NORTH HIGHLANDS --
McClellan Air Force Base officials met with Rio Linda neighbors at the North Highlands Community Center on Thursday to provide information about their on-going cleanup efforts, focusing on Chromium 6 treatment.
"The idea that McClellan has any influence on the regional activities is a false conclusion," said McClellan Radiation Safety Officer Steve Mayer.
Mayer told FOX40 that McClellan has been pumping groundwater and treating it for Chromium 6, a toxic metal, for 3 decades.
"McClellan's been working for over 30 years on their cleanup program here at the base, what we're dealing with, with Chromium 6 is very small, isolated, body of contamination. So we have very tight controls on it in terms of knowing where it's at and how to extract it from the soil, and we've been doing that for many years," Mayer said.
However, some neighbors in Rio Linda think Chromium 6 that may have traveled into their groundwater from McClellan has caused cancer.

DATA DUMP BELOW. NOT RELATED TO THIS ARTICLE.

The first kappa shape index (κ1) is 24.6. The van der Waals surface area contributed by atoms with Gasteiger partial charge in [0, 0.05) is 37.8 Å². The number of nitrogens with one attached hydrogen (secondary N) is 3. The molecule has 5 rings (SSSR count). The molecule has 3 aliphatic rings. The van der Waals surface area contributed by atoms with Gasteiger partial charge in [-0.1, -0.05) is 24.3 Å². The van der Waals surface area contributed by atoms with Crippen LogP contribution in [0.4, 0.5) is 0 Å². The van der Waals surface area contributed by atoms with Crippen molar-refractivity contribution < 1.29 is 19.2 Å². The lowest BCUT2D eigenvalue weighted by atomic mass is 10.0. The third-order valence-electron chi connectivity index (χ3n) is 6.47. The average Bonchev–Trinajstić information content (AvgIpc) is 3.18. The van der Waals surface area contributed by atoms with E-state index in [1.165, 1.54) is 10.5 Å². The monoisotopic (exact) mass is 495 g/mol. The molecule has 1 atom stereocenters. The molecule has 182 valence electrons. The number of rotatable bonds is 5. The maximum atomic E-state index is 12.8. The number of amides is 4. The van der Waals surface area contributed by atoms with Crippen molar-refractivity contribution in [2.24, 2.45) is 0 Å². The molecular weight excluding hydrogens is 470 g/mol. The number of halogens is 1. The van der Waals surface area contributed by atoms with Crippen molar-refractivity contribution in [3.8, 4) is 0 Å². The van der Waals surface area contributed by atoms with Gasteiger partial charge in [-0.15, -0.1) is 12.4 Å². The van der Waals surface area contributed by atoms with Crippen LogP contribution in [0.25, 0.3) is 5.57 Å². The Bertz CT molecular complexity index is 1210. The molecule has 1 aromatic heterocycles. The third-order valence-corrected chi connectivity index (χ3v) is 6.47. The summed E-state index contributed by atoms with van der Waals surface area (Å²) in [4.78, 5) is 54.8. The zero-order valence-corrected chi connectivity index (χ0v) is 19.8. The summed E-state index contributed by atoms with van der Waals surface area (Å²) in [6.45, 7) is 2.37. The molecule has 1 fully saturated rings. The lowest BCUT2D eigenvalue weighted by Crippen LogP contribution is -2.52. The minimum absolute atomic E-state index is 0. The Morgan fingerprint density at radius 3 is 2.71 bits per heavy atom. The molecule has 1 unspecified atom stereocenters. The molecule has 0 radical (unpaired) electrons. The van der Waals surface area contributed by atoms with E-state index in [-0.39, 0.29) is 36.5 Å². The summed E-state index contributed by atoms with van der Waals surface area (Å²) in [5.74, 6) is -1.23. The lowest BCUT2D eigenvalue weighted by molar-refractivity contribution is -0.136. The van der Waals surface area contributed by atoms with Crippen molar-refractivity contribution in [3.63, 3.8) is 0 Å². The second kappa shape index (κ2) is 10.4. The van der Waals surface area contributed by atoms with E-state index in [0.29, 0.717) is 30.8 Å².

"We have a whole town that is just littered with cancer ... scientists have said they don't think Chromium 6 caused my cancer, but there's no study done," Anna Marie Tomlinson said.
Tomlinson is a breast cancer survivor. She told FOX40 she followed her gut instinct, and asked her neighbors how many of them also had the disease. She said she found several cancer clusters in nearby neighborhoods.
"We are people, don't we deserve an investigation?" Tomlinson asked.
"The naturally occurring levels of Chromium 6 in drinking water is exceeding the state standard," Mayer said.
Mayer said California recently lowered the state standard for Chromium 6 in drinking water from 50 parts per billion to 10 parts per billion, which is 1/10 of the national standard.
"Here in California, we have naturally occurring rock formations in the Sierras and resulting here in the valley, the sediments form those that have Chromium 6 as part of the natural makeup of the rock. So rainfall that goes through that rock naturally picks up and absorbs into the solutions some of that Chromium," Mayer said.
Spokesperson for the Rio Linda Community Water District Mary Harris said she does believe there is a need for more scientific study of Chromium 6 in Rio Linda water.
"We need to just gather more information, everybody needs to gather more information to figure out here it's coming from, if its naturally occurring or not," Harris said.